From a comfortable ` 27/litre of ethanol, the Oil Marketing Companies (OMCs) floated a fresh tender for ethanol supply. The evident cartelization by the sugar lobby in response to the tender took the matter to the courts. To circumvent probable penalties and to safeguard their position, the OMCs floated a fresh tender thereby inadvertently giving the sugar lobby a chance to enhance its prices from the original ` 27/litre to circa ` 40/litre in the first tender and circa ` 50/litre in the second one. The new Government has announced its intention to move up the mandatory blending to 10% of all motor spirit produced in India. Brazil is often cited as the shining example of how to make and sell ethanol blended petrol ranging from 20% to even 100% with engines suitably modified for the latter. However, the conditions in India are vastly different from those in Brazil. Consumption of sugar in India is neck-to-neck with its production and often any lag is met through imports. Therefore the premise of the ethanol policy that there is surplus sugar production in India which could divert sugarcane to ethanol production is far from being the fact. It is clear that the beneficiaries of a high ethanol blending regime will only be the sugar industry, often at the cost of other stakeholders including the sugarcane farmers and the users of alcohol in the industrial and potable sectors.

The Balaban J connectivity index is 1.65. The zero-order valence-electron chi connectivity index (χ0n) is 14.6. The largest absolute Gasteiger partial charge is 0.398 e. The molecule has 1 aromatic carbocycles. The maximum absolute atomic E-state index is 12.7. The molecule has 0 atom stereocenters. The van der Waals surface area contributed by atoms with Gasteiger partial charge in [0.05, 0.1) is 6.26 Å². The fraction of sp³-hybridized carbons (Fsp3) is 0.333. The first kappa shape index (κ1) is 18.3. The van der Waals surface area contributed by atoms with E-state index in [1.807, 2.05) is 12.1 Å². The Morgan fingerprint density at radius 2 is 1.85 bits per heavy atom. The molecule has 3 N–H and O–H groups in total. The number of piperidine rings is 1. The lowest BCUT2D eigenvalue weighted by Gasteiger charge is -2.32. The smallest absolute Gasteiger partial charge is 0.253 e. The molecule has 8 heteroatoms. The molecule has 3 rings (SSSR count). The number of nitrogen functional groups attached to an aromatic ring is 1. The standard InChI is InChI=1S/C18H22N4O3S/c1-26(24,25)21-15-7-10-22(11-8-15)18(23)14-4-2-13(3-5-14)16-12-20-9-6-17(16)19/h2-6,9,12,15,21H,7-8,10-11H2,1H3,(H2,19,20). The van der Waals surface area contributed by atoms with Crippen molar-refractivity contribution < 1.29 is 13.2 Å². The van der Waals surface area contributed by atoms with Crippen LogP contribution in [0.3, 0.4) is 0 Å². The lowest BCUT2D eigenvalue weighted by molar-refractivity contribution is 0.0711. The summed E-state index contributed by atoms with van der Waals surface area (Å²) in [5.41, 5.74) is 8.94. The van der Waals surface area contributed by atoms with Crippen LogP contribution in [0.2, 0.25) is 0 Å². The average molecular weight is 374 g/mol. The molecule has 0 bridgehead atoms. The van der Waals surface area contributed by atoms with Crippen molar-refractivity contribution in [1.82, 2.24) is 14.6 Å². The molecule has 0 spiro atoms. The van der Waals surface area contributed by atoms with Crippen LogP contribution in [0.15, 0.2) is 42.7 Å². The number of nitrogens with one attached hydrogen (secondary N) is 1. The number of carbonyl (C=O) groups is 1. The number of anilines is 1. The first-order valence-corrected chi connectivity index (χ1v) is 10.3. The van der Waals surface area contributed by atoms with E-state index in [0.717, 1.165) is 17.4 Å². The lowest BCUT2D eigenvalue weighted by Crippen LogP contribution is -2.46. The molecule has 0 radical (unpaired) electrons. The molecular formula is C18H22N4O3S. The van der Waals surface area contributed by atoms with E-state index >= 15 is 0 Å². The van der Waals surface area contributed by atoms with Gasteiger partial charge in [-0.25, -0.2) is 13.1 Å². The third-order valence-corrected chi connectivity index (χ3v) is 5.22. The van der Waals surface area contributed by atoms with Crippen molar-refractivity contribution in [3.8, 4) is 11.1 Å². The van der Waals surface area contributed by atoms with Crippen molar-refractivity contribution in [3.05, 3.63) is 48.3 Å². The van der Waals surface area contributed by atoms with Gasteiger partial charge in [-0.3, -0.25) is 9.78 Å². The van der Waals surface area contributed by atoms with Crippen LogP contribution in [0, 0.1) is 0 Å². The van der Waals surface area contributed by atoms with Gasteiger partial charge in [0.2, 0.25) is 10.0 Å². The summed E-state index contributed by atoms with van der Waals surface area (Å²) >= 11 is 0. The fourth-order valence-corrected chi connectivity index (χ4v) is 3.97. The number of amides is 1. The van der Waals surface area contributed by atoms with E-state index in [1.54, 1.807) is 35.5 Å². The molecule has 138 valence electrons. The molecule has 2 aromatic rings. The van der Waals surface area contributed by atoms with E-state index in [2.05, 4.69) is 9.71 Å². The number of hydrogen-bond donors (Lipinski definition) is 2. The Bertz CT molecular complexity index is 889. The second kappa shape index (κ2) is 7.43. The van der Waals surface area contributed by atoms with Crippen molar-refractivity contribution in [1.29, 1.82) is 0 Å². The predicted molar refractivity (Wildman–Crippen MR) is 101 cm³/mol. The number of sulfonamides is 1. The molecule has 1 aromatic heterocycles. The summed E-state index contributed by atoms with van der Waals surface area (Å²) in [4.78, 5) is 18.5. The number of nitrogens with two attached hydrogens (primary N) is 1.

Ideally, the unequivocal majority of the federal government should make for pushing through major economic reforms like, for example, the Goods & Services Act (GST). Unfortunately however, press reports seem to indicate that the Alcobev industry will miss the bus in being a part of the major reform as the states seem disinclined to have the federal government dip into what they see as their honey pot. Such opposition seems to stem also from an inaccurate and perceived loss of fiscal autonomy by the states. The truth is that the fiscal control of the states on this sector will continue unhindered in a post- GST scenario. The inclusion of this sector in GST will make for a more holistic tax regime, favourably impact the Revenue Neutral Rate, increase the Gross Domestic Product and remove cascading of taxes, while simultaneously improving compliance and administrative rigor.